HottJoe saidHave you gotten any feedback on your manuscripts? Books have to be extremely competitive, regardless of your publishing route. It's the most challenging of the creative fields, because you're demanding the most of your audience. Listening to a new song takes 3 to 5 minutes. Reading a novel is a commitment. Even the most avid readers will only read 5000 books in their lifetime, (about two books a week) and there are millions of books out there. Most written works never see the light of day.

    I'm not trying to burst your bubble, but you did say you were naive. There is another self published author on RJ, wrestlervic, and he said he's sold about 200 copies of his book since it's release. A small press in NYC can expect to sell about 5000 copies. A book with mass appeal however has no limits, and that's why occasionally self publishing pays off.

    I would find out if your book is loved before you publish it. You need people who are saying it's their "favorite" book, that you're a genius, etc. Even then, it's a humbling endeavor.

    I have a new book which I may decide to self publish, but I'm wary. I already have at least 100 people anticipating my new novel, including some very supportive RJers who are familiar with my short stories. I believe they will love it, but it's still a huge risk. I've had readers I trusted turn against me before, and that's a painful experience. In a way, circumventing the publishing process can set you up for disaster, but sometimes we have no other choice.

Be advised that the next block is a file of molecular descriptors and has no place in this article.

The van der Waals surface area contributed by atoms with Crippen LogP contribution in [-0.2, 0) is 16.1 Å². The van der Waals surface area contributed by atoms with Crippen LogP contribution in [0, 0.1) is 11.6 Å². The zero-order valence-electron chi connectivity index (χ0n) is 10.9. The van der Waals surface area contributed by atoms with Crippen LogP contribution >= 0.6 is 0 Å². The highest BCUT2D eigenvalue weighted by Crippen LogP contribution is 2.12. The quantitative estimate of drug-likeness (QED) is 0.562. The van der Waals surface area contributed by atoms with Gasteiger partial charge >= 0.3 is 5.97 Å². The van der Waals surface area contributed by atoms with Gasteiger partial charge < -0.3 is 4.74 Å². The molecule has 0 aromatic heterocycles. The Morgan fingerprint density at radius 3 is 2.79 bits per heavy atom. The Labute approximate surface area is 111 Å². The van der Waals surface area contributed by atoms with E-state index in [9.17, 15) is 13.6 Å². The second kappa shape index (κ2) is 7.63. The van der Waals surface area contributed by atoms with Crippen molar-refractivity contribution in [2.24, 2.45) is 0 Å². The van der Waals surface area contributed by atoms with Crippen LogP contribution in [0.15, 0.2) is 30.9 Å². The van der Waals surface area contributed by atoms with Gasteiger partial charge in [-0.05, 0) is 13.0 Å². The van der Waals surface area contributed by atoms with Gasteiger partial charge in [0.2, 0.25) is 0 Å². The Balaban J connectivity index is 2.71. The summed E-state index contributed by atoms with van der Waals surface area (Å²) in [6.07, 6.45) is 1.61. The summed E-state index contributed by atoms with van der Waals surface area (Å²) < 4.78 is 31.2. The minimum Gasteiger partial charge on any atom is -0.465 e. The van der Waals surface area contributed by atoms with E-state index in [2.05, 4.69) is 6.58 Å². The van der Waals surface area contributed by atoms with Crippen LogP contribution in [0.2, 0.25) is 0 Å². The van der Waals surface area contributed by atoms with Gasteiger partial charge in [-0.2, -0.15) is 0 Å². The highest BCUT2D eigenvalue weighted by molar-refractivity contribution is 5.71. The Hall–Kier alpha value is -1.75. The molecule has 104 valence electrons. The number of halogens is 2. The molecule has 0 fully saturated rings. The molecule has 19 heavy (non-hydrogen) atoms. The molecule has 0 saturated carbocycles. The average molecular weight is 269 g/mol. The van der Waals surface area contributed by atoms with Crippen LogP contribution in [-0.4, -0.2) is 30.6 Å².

Congratulations on writing a book. Stay focused on your craft, and good luck!! icon_smile.gif



    ^This! +1000

    I'm currently publishing my work on a website at the moment and I get feedback on them from time to time as well as votes. I, too, hope to publish my novel before the summer ends.
  • Posted by a hidden member.
    Log in to view his profile

    Jun 20, 2013 4:39 PM GMT
    HottJoe said
    AMoonHawk said
    HottJoe said You just have to write the books you would want to read, and celebrate when you know you've done your best.

    If only my job didn't insist on eating up all of my time icon_evil.gif


    Yeah, I know how that goes. It can be much harder to face your work when your day job is exhausting you. But the days, months, and years will go by either way. If you want to have a pile of books to show for it, you just have to force yourself to write every day. More importantly, you have to learn how to edit your work. When people read my fiction they always comment on my style, which I achieve by doing lots of rewriting, and cutting and pasting. Right now, I have a book just simmering on the back burners of my mind. I haven't actually opened the file in several weeks, because I need to clear my head and face it all over again from a fresh perspective.